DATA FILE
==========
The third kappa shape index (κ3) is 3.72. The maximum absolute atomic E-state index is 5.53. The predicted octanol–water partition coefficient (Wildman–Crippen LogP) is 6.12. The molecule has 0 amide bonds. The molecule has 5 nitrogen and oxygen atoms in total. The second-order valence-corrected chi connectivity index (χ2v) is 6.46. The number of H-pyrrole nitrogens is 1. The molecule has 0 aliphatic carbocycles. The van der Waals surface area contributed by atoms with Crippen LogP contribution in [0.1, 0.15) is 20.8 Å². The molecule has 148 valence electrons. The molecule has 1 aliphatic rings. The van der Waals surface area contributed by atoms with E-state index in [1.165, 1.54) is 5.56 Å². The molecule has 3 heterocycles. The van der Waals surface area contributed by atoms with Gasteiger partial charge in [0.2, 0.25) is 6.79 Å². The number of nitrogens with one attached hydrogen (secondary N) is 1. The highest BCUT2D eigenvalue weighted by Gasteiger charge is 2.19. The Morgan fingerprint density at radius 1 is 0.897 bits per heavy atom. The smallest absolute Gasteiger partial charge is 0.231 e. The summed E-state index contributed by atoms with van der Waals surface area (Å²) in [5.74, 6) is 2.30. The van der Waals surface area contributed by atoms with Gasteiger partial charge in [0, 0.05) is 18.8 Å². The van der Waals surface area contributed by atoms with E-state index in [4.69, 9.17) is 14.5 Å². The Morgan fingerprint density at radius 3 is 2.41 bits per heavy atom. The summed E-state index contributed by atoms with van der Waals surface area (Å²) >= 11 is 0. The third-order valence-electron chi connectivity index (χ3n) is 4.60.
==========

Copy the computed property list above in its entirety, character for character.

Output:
The third kappa shape index (κ3) is 3.72. The maximum absolute atomic E-state index is 5.53. The predicted octanol–water partition coefficient (Wildman–Crippen LogP) is 6.12. The molecule has 0 amide bonds. The molecule has 5 nitrogen and oxygen atoms in total. The second-order valence-corrected chi connectivity index (χ2v) is 6.46. The number of H-pyrrole nitrogens is 1. The molecule has 0 aliphatic carbocycles. The van der Waals surface area contributed by atoms with Crippen LogP contribution in [0.1, 0.15) is 20.8 Å². The molecule has 148 valence electrons. The molecule has 1 aliphatic rings. The van der Waals surface area contributed by atoms with E-state index in [1.165, 1.54) is 5.56 Å². The molecule has 3 heterocycles. The van der Waals surface area contributed by atoms with Gasteiger partial charge in [0.2, 0.25) is 6.79 Å². The number of nitrogens with one attached hydrogen (secondary N) is 1. The highest BCUT2D eigenvalue weighted by Gasteiger charge is 2.19. The Morgan fingerprint density at radius 1 is 0.897 bits per heavy atom. The smallest absolute Gasteiger partial charge is 0.231 e. The summed E-state index contributed by atoms with van der Waals surface area (Å²) in [5.74, 6) is 2.30. The van der Waals surface area contributed by atoms with Gasteiger partial charge in [0, 0.05) is 18.8 Å². The van der Waals surface area contributed by atoms with E-state index in [4.69, 9.17) is 14.5 Å². The Morgan fingerprint density at radius 3 is 2.41 bits per heavy atom. The summed E-state index contributed by atoms with van der Waals surface area (Å²) >= 11 is 0. The third-order valence-electron chi connectivity index (χ3n) is 4.60.